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Wittels, F. (1938). The Position of the Psychopath in the Psycho-Analytic System. Int. J. Psycho-Anal., 19:471-488.

(1938). International Journal of Psycho-Analysis, 19:471-488

The Position of the Psychopath in the Psycho-Analytic System

Fritz Wittels

At the Twelfth Congress in Wiesbaden, 1932, Ernest Jones presented a paper in which he suggested the division of Freud's phallic phase into two sections, protophallic and deuterophallic. The protophallic phase, according to Jones, reaches the definite primacy of the genitalia but does not as yet consider of high importance the difference between the two sexes, is not as yet aware of castration fear, with the Oedipus complex still in the future. We find the child at the peak of its first libidinous advance and near the turning-point of a phase which Jones calls the deuterophallic. This phase contains the impact of the Oedipus conflict with all its ramifications. I consider Jones' division of manifest importance, practical as well as theoretical. Although I cannot agree with certain details of his analysis, the following considerations are based on his findings.

The so-called psychopath, or a certain group of psychopaths, have their fixation-point in the protophallic phase, it seems to me. The complication of neurosis with psychopathy occurs by way of a second fixation-point in the deuterophallic phase. The protophallic psychopath is an individual whose super-ego differs considerably from that of the normal as well as the neurotic individual. Its evolution lags behind, thus sparing the psychopath the inevitable normal and neurotic conflicts between id and ego. He is impulsive, restrained only by fear of outer powers. He sees and comprehends dangers outside but dangers inside, pangs of conscience are alien to him. Only rarely do we happen upon the pure protophallic. What we generally encounter are combinations of psychopathy with neurosis or even psychosis. Yet it seems possible to separate the psychopathic component from the neurotic one, as was attempted conspicuously by Aichhorn and Reich.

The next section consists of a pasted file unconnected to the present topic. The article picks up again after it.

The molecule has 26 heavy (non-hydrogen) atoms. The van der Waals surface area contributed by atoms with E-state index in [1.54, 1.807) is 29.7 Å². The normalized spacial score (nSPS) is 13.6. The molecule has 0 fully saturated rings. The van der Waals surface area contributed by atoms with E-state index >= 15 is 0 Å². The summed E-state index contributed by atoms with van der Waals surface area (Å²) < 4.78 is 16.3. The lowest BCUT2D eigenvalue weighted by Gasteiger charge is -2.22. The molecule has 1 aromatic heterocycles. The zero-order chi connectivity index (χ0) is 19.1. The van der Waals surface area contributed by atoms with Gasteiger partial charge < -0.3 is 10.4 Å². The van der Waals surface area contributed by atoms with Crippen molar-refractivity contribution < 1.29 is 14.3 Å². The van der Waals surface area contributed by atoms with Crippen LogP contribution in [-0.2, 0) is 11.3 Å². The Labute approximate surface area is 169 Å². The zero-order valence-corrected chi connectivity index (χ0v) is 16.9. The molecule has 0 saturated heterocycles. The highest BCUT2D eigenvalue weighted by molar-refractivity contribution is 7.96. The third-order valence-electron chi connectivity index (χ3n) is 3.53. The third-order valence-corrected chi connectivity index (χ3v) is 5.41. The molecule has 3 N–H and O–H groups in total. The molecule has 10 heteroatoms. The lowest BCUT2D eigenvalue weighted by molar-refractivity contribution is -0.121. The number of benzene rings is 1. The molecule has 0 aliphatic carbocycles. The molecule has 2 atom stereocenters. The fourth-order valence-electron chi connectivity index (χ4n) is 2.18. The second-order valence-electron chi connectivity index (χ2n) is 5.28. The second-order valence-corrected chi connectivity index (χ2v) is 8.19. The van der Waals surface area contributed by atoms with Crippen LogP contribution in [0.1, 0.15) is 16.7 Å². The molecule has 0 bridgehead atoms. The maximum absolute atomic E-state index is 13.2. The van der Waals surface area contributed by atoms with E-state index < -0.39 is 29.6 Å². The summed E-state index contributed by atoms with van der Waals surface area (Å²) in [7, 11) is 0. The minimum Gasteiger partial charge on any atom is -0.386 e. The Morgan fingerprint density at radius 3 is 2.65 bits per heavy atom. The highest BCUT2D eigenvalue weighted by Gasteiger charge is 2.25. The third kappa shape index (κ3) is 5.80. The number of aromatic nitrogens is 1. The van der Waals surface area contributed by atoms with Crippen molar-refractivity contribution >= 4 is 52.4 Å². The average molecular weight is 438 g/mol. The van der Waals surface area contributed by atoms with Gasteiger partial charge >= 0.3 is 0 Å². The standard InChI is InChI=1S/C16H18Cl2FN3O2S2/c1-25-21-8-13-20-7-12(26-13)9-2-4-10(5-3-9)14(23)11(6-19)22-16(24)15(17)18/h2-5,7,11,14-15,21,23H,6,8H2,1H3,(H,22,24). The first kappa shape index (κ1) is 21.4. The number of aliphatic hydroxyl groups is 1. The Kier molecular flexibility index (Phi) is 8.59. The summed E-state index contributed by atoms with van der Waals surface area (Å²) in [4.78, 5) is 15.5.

As we know, frequent disruptions take place in the latency period even in the normal individual.

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